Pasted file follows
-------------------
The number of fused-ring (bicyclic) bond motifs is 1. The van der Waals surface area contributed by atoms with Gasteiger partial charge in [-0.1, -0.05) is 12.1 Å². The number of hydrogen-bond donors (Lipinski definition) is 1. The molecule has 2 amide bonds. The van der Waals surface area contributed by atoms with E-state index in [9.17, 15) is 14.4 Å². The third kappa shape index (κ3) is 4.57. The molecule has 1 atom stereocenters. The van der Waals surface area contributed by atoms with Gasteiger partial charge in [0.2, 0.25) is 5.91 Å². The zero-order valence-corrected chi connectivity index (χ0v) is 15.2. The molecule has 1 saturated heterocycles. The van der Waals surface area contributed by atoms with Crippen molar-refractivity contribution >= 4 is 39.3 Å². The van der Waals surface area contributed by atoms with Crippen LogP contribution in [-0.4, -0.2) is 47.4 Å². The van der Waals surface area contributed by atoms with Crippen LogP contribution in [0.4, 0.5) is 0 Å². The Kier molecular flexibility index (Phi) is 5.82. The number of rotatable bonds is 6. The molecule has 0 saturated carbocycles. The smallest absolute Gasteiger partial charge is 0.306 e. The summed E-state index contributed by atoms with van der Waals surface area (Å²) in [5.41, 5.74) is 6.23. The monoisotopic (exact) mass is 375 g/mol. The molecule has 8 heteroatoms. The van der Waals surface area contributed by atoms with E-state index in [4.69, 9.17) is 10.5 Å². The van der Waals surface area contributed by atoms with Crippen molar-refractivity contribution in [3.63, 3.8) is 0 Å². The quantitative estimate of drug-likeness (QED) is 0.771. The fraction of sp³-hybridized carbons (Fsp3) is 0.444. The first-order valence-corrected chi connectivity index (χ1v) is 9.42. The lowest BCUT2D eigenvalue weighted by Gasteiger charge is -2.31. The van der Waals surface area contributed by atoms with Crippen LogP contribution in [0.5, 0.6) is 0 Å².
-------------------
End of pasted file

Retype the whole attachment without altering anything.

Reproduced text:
The number of fused-ring (bicyclic) bond motifs is 1. The van der Waals surface area contributed by atoms with Gasteiger partial charge in [-0.1, -0.05) is 12.1 Å². The number of hydrogen-bond donors (Lipinski definition) is 1. The molecule has 2 amide bonds. The van der Waals surface area contributed by atoms with E-state index in [9.17, 15) is 14.4 Å². The third kappa shape index (κ3) is 4.57. The molecule has 1 atom stereocenters. The van der Waals surface area contributed by atoms with Gasteiger partial charge in [0.2, 0.25) is 5.91 Å². The zero-order valence-corrected chi connectivity index (χ0v) is 15.2. The molecule has 1 saturated heterocycles. The van der Waals surface area contributed by atoms with Crippen molar-refractivity contribution >= 4 is 39.3 Å². The van der Waals surface area contributed by atoms with Crippen LogP contribution in [-0.4, -0.2) is 47.4 Å². The van der Waals surface area contributed by atoms with Crippen LogP contribution in [0.4, 0.5) is 0 Å². The Kier molecular flexibility index (Phi) is 5.82. The number of rotatable bonds is 6. The molecule has 0 saturated carbocycles. The smallest absolute Gasteiger partial charge is 0.306 e. The summed E-state index contributed by atoms with van der Waals surface area (Å²) in [5.41, 5.74) is 6.23. The monoisotopic (exact) mass is 375 g/mol. The molecule has 8 heteroatoms. The van der Waals surface area contributed by atoms with E-state index in [4.69, 9.17) is 10.5 Å². The van der Waals surface area contributed by atoms with Crippen molar-refractivity contribution in [3.63, 3.8) is 0 Å². The quantitative estimate of drug-likeness (QED) is 0.771. The fraction of sp³-hybridized carbons (Fsp3) is 0.444. The first-order valence-corrected chi connectivity index (χ1v) is 9.42. The lowest BCUT2D eigenvalue weighted by Gasteiger charge is -2.31. The van der Waals surface area contributed by atoms with Crippen LogP contribution in [0.5, 0.6) is 0 Å².